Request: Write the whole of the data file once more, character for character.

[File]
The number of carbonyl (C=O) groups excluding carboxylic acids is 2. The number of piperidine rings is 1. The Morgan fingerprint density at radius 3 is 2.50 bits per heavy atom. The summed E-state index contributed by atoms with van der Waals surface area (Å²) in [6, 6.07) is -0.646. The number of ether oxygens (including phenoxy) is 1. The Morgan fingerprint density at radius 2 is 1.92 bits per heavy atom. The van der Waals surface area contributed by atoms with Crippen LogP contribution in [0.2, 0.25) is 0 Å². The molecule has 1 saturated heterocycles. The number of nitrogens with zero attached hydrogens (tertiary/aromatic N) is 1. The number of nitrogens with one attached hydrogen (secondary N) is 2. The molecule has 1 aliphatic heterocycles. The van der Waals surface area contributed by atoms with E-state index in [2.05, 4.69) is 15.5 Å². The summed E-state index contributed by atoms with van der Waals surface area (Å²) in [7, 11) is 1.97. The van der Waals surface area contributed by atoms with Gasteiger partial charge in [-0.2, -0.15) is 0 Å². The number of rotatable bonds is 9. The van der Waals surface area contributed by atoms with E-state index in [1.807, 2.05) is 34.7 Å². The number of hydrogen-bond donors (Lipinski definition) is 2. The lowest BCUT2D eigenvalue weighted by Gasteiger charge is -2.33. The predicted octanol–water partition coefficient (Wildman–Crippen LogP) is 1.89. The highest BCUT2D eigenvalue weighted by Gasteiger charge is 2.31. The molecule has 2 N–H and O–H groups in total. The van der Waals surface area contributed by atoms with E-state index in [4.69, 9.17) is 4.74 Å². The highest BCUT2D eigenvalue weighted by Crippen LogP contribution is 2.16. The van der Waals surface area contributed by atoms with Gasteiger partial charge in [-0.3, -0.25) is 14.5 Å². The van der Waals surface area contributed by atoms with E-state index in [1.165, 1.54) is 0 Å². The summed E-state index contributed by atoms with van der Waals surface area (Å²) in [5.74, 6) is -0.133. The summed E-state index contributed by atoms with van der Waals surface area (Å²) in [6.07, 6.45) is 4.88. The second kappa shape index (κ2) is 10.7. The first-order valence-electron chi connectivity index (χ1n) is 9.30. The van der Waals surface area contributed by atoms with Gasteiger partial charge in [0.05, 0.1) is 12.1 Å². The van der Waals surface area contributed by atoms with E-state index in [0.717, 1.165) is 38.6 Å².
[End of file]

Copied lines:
The number of carbonyl (C=O) groups excluding carboxylic acids is 2. The number of piperidine rings is 1. The Morgan fingerprint density at radius 3 is 2.50 bits per heavy atom. The summed E-state index contributed by atoms with van der Waals surface area (Å²) in [6, 6.07) is -0.646. The number of ether oxygens (including phenoxy) is 1. The Morgan fingerprint density at radius 2 is 1.92 bits per heavy atom. The van der Waals surface area contributed by atoms with Crippen LogP contribution in [0.2, 0.25) is 0 Å². The molecule has 1 saturated heterocycles. The number of nitrogens with zero attached hydrogens (tertiary/aromatic N) is 1. The number of nitrogens with one attached hydrogen (secondary N) is 2. The molecule has 1 aliphatic heterocycles. The van der Waals surface area contributed by atoms with E-state index in [2.05, 4.69) is 15.5 Å². The summed E-state index contributed by atoms with van der Waals surface area (Å²) in [7, 11) is 1.97. The van der Waals surface area contributed by atoms with Gasteiger partial charge in [-0.2, -0.15) is 0 Å². The number of rotatable bonds is 9. The van der Waals surface area contributed by atoms with E-state index in [1.807, 2.05) is 34.7 Å². The number of hydrogen-bond donors (Lipinski definition) is 2. The lowest BCUT2D eigenvalue weighted by Gasteiger charge is -2.33. The predicted octanol–water partition coefficient (Wildman–Crippen LogP) is 1.89. The highest BCUT2D eigenvalue weighted by Gasteiger charge is 2.31. The molecule has 2 N–H and O–H groups in total. The van der Waals surface area contributed by atoms with E-state index in [4.69, 9.17) is 4.74 Å². The highest BCUT2D eigenvalue weighted by Crippen LogP contribution is 2.16. The van der Waals surface area contributed by atoms with Gasteiger partial charge in [-0.3, -0.25) is 14.5 Å². The van der Waals surface area contributed by atoms with E-state index in [1.165, 1.54) is 0 Å². The summed E-state index contributed by atoms with van der Waals surface area (Å²) in [5.74, 6) is -0.133. The summed E-state index contributed by atoms with van der Waals surface area (Å²) in [6.07, 6.45) is 4.88. The second kappa shape index (κ2) is 10.7. The first-order valence-electron chi connectivity index (χ1n) is 9.30. The van der Waals surface area contributed by atoms with Gasteiger partial charge in [0.05, 0.1) is 12.1 Å². The van der Waals surface area contributed by atoms with E-state index in [0.717, 1.165) is 38.6 Å².